( exponentiate efficiently; see http://www.reddit.com/r/Forth/comments/azyeu/dear_rforth_im_new_to_forth_and_after_learning/ )
\ : exp ( x y -- x^y )
\ dup
\ if dup 2 mod
\ if 2 / swap tuck dup * swap recurse *
\ else 2 / swap dup * swap recurse
\ endif
\ else 2drop 1
\ endif ;
\ Suppose we use the top of the return stack for one of our variables?
\ This worked the first time I tried it:
: rexp ( y x -- x^y )
>r
dup if 2 /mod swap \ y != 0; split y into y/2 and y%2
if r@ else 1 then \ factor of the base or 1, depending on y%2
swap r> recurse dup * * \ (x^(y/2))^2 multiplied by that factor
else rdrop drop 1 \ alternatively, exponent was 0, return 1
then ;
: exp ( x y -- x^y ) swap rexp ;
\ Writing it as if I were writing C, with explicit variables; this is a bit simpler.
\ Note that I don’t have to save x and y on the stack because I don't
\ refer to them after I recurse.
variable x variable y
: cexp ( x y -- x^y ) y ! x !
y @ if
y @ 2 mod if x @ else 1 then
x @ y @ 2/ recurse dup * *
else 1 then ;
\ That’s an improvement, and it also worked the first time. What if I
\ keep just one of the variables on the stack?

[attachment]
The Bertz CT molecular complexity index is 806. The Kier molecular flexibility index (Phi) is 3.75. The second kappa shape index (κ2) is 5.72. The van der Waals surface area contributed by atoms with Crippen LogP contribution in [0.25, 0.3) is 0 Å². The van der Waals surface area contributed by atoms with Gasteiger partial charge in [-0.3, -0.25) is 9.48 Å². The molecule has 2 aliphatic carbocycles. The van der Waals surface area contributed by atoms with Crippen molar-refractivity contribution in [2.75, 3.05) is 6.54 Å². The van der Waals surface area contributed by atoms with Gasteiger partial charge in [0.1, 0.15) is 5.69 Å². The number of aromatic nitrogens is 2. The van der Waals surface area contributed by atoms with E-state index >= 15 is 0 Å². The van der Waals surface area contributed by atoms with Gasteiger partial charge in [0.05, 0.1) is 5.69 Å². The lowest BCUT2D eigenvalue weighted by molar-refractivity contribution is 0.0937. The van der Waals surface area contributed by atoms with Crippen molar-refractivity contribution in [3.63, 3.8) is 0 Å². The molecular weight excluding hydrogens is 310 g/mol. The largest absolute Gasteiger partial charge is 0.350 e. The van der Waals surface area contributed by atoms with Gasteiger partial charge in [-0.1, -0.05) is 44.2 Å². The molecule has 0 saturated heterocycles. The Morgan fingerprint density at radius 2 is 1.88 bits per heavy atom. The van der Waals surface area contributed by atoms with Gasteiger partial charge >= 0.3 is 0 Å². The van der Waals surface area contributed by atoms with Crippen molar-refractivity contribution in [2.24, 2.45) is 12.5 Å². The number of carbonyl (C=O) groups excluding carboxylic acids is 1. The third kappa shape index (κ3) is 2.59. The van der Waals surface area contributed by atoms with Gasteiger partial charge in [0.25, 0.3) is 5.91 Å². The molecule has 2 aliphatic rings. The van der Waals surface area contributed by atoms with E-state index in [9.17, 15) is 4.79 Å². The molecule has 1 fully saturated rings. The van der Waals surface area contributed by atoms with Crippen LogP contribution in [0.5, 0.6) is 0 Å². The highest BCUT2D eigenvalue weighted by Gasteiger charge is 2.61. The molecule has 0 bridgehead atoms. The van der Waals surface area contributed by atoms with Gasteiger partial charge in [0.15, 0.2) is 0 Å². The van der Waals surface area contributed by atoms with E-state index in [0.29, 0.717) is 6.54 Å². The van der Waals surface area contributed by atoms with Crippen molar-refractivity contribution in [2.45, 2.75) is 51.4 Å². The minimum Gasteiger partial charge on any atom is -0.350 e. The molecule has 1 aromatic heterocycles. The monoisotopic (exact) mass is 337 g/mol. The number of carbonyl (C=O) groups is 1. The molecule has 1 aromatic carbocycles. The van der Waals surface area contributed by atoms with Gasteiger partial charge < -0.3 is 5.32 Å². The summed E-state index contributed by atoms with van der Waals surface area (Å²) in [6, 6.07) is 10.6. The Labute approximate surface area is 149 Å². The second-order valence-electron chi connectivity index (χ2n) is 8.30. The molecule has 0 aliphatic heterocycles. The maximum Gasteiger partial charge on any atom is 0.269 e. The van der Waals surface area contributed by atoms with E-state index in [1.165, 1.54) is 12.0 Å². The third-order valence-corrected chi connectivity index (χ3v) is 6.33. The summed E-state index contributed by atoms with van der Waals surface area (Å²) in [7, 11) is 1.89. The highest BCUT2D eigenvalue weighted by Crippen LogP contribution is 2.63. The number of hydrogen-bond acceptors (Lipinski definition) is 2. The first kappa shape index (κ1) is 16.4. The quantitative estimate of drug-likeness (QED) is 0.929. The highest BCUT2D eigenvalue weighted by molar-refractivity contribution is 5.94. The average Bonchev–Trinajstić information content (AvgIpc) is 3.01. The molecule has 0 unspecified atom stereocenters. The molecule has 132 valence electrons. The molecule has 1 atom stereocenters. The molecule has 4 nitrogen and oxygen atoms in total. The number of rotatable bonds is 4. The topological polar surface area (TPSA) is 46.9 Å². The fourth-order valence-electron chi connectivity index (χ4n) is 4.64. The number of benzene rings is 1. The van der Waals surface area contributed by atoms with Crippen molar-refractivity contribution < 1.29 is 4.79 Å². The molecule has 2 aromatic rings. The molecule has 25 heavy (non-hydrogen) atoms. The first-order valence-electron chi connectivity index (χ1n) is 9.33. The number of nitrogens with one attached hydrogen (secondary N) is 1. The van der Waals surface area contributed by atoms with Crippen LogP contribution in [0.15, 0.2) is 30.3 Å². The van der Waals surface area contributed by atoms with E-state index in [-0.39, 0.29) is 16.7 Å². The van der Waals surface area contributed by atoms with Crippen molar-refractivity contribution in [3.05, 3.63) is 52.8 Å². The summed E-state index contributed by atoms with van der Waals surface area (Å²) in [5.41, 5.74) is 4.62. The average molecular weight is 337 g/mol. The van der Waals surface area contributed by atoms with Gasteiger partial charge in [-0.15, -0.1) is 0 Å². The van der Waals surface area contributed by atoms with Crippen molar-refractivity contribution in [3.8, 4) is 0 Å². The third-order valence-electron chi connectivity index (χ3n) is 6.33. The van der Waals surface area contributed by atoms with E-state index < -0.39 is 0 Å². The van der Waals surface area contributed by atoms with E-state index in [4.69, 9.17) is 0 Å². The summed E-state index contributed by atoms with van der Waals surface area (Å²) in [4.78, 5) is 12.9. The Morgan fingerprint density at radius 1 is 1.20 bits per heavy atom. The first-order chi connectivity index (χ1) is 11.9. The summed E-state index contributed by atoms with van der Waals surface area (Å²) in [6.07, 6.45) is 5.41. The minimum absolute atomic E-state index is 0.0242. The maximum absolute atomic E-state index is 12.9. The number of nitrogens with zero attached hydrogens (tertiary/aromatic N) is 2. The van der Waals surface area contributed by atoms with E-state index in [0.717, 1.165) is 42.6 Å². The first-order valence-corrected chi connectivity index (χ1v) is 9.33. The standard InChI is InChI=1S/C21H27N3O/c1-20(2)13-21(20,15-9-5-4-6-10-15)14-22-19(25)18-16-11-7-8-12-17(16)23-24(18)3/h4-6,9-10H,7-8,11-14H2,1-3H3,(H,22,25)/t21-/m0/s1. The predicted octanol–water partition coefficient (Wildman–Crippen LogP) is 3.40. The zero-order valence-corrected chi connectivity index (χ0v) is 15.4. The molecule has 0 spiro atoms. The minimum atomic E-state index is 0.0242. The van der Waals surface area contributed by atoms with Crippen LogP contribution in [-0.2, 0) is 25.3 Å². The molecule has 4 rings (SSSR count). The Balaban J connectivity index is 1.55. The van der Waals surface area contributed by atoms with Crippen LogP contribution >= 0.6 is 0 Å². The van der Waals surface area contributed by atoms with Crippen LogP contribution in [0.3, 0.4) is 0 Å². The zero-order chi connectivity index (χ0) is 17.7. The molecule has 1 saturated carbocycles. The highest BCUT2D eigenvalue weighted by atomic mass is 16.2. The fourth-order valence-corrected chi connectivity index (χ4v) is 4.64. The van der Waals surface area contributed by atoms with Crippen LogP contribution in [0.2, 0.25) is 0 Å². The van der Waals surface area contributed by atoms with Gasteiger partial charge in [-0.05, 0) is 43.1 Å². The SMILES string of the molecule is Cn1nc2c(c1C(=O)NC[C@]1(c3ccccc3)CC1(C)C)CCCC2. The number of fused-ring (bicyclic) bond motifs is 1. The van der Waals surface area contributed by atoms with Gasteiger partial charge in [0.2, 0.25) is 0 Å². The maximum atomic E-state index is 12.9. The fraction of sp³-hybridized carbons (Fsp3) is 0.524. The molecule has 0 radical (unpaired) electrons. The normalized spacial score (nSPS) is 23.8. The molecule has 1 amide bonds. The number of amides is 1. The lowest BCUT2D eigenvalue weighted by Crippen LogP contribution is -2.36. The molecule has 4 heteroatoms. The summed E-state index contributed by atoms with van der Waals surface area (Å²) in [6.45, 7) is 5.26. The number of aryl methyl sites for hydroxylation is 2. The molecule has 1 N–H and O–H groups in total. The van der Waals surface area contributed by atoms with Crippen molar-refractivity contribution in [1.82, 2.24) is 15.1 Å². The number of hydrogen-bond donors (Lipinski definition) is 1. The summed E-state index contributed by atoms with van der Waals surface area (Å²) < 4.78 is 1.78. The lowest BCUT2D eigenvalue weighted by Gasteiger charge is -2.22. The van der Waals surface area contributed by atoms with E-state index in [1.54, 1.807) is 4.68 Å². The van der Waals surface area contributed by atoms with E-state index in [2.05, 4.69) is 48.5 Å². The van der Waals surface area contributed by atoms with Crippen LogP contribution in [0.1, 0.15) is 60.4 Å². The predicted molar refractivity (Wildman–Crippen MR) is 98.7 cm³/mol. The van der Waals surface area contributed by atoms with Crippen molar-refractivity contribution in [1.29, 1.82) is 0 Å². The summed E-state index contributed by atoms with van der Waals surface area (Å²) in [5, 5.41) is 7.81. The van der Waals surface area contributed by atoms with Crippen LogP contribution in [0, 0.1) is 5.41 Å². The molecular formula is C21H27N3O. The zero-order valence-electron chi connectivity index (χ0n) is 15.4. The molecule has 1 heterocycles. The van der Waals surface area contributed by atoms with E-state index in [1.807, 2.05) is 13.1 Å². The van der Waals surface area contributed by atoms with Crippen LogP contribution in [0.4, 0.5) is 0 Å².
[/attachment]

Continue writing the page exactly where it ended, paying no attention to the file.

variable y
: cexp2 ( x y -- x^y ) y !
y @ if
y @ 2 mod if dup else 1 then
swap y @ 2/ recurse dup * *
else drop 1 then ;
\ That’s not any better, and it was buggy the first time I ran it,
\ too, because I forgot a drop. What if I keep just the other variable
\ on the stack?
variable x
: cexp3 ( x y -- x^y ) swap x !
dup if
dup 2 mod if x @ else 1 then
swap x @ swap 2/ recurse dup * *
else drop 1 then ;
\ That one was also buggy at first, and it's not really better. But,
\ you know, we use y at the beginning and end, and x in the
\ middle. What if we arrange the stack that way?
: exp2 ( x y -- x^y )
tuck dup if
2 mod if dup else 1 then
-rot swap 2/ recurse dup * *
else 2drop drop 1 then ;
\ That one also took quite a bit of debugging. What if we use the
\ return stack instead, with the same pattern?
: exp3 ( x y -- x^y )
dup >r swap >r >r
r@ if
r> 2 mod if r@ else 1 then
r> r> 2/ recurse dup * *
else rdrop rdrop rdrop 1 then ;
\ That worked the first time.